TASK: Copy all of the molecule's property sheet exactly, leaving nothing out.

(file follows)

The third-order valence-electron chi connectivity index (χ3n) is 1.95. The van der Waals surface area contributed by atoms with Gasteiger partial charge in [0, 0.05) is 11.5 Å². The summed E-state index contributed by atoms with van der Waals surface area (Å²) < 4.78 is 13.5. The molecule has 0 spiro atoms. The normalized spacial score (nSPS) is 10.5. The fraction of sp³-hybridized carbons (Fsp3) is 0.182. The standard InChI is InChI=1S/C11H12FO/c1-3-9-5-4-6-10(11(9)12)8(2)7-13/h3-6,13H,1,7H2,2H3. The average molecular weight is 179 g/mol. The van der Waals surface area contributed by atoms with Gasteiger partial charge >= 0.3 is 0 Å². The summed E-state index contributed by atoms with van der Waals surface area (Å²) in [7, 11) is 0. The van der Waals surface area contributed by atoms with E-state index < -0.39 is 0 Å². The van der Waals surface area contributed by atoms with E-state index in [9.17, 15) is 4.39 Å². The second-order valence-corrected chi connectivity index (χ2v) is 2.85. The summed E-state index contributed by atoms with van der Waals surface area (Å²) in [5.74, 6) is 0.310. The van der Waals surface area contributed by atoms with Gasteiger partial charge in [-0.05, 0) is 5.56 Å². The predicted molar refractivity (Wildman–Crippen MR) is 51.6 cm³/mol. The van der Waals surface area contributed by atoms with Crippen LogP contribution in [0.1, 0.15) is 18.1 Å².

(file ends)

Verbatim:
The third-order valence-electron chi connectivity index (χ3n) is 1.95. The van der Waals surface area contributed by atoms with Gasteiger partial charge in [0, 0.05) is 11.5 Å². The summed E-state index contributed by atoms with van der Waals surface area (Å²) < 4.78 is 13.5. The molecule has 0 spiro atoms. The normalized spacial score (nSPS) is 10.5. The fraction of sp³-hybridized carbons (Fsp3) is 0.182. The standard InChI is InChI=1S/C11H12FO/c1-3-9-5-4-6-10(11(9)12)8(2)7-13/h3-6,13H,1,7H2,2H3. The average molecular weight is 179 g/mol. The van der Waals surface area contributed by atoms with Gasteiger partial charge >= 0.3 is 0 Å². The summed E-state index contributed by atoms with van der Waals surface area (Å²) in [7, 11) is 0. The van der Waals surface area contributed by atoms with E-state index < -0.39 is 0 Å². The van der Waals surface area contributed by atoms with E-state index in [9.17, 15) is 4.39 Å². The second-order valence-corrected chi connectivity index (χ2v) is 2.85. The summed E-state index contributed by atoms with van der Waals surface area (Å²) in [5.74, 6) is 0.310. The van der Waals surface area contributed by atoms with Gasteiger partial charge in [-0.05, 0) is 5.56 Å². The predicted molar refractivity (Wildman–Crippen MR) is 51.6 cm³/mol. The van der Waals surface area contributed by atoms with Crippen LogP contribution in [0.1, 0.15) is 18.1 Å².